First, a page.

With an extension to its mandate and elections set for 20 February, Libya’s General National Council must move quickly to draft a new constitution or risk seeing the country fall further into despair. The timeline was always ambitious and the body has found itself locked in stalemate and unable to put together a drafting committee. Eighteen months after being elected, Libya’s ministers continue to call for patience, but the population has grown frustrated with the lack of progress.

Sluggish social and economic development, insecurity in the south of Libya, with its porous borders and the blockade of the eastern oil terminals are the country’s biggest issues. In the south, the main demand is for a commitment from the government to the region’s economic development. The eastern federalist movements accuse the government of corruption, and are seeking a greater share of the country’s oil revenues, and autonomy, if not outright independence.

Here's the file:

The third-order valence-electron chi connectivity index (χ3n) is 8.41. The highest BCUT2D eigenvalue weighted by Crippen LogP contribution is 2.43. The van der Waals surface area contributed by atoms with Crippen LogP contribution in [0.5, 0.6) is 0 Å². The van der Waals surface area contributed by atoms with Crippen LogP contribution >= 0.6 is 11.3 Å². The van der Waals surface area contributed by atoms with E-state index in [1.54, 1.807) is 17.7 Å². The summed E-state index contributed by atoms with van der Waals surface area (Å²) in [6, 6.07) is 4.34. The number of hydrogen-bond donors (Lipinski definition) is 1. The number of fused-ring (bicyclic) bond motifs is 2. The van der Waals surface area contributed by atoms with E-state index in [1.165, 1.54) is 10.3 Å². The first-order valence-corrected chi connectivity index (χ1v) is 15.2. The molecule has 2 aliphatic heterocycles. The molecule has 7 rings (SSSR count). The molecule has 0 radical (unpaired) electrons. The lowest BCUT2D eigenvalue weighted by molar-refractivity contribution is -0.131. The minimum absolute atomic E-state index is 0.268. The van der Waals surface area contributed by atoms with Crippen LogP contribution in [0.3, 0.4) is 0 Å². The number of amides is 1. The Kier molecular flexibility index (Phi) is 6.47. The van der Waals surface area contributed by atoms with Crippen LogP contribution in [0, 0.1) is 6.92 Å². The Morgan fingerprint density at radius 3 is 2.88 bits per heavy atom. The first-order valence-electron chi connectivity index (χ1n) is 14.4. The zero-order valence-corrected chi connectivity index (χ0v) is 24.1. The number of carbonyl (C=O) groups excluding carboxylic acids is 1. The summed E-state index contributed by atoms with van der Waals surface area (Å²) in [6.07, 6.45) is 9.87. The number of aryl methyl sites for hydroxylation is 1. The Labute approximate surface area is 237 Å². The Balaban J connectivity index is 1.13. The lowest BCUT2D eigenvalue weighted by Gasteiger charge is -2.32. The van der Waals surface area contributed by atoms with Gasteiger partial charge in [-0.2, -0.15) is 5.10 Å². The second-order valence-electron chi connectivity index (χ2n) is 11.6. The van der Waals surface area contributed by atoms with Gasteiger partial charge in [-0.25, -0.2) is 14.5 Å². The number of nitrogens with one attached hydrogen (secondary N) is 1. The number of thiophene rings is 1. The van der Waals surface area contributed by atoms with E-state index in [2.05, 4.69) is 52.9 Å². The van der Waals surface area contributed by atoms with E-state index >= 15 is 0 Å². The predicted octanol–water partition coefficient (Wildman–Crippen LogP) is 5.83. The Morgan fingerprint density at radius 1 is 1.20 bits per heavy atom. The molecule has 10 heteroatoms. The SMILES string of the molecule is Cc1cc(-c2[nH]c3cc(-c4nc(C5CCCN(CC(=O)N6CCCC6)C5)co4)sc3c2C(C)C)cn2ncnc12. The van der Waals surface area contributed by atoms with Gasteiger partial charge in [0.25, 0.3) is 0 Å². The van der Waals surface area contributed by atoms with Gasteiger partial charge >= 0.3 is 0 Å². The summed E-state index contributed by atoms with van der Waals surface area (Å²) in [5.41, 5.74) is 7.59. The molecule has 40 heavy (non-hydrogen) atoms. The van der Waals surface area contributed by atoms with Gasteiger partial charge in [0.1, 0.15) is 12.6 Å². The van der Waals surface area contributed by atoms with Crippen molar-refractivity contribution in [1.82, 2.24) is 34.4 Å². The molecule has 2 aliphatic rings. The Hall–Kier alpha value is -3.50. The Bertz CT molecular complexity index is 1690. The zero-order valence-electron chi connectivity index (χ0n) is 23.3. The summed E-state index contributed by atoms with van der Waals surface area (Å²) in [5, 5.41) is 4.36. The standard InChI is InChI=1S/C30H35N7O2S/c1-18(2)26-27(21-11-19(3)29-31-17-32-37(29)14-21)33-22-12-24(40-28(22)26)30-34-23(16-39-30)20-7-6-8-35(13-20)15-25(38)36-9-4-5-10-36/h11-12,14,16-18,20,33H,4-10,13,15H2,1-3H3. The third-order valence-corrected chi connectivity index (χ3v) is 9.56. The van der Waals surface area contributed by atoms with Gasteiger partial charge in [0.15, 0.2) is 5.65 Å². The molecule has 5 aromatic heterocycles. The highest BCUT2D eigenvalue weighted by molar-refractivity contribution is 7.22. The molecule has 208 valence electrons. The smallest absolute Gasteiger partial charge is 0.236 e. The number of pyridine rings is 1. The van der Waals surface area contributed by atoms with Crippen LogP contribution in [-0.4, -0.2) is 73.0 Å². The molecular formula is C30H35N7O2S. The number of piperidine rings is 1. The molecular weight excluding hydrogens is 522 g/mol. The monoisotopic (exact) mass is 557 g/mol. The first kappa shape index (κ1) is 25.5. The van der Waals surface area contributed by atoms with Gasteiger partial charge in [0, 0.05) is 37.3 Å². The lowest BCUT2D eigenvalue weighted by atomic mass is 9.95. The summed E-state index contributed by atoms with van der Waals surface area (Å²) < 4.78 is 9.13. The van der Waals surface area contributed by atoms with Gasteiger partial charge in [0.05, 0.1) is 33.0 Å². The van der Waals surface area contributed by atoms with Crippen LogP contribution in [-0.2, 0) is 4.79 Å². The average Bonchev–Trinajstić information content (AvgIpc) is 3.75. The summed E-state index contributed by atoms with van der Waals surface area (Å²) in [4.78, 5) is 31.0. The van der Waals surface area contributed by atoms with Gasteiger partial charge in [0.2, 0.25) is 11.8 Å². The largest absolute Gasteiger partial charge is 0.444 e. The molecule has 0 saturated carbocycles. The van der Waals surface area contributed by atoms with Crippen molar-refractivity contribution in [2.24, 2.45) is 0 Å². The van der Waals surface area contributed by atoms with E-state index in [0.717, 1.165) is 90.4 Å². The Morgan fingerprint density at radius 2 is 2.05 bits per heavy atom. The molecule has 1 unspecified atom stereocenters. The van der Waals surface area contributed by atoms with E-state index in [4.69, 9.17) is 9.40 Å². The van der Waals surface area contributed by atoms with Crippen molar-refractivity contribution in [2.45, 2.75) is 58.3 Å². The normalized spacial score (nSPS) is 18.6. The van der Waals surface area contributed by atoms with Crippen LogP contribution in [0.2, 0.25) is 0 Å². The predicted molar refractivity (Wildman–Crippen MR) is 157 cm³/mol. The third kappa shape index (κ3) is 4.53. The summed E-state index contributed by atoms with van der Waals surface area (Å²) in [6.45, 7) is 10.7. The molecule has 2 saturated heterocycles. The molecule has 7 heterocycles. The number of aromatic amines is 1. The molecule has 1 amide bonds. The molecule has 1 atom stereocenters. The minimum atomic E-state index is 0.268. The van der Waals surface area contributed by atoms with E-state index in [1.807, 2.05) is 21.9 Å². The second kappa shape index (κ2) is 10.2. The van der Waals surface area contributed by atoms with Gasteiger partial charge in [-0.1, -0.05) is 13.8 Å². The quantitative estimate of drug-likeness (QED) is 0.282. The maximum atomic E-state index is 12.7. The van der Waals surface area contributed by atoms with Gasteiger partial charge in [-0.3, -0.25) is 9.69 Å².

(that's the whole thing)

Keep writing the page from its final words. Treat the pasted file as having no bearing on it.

Militias still operate across huge swathes of the country, making a mockery of the state’s ability to impose the law. Even those that have been co-opted by the government, so gaining a semblance of legitimacy, remain largely autonomous and act on their own whims. The increasing frequency of kidnappings and shootings, even in the capital, also jeopardises the return of the international contractors Libya needs to move forwards with its reconstruction efforts.

Both issues have been driven by the sense that Libya’s transitional governments have failed to be inclusive or transparent in their dealings with other groups. The lack of effectiveness only adds to the problem.

The disconnect between the central government and local authorities has exacerbated Libya’s long-standing tribal rivalries. Transition has become a game, in which each region, militia or movement must assert itself to secure its claims. The constitution is a critical battleground for each of them.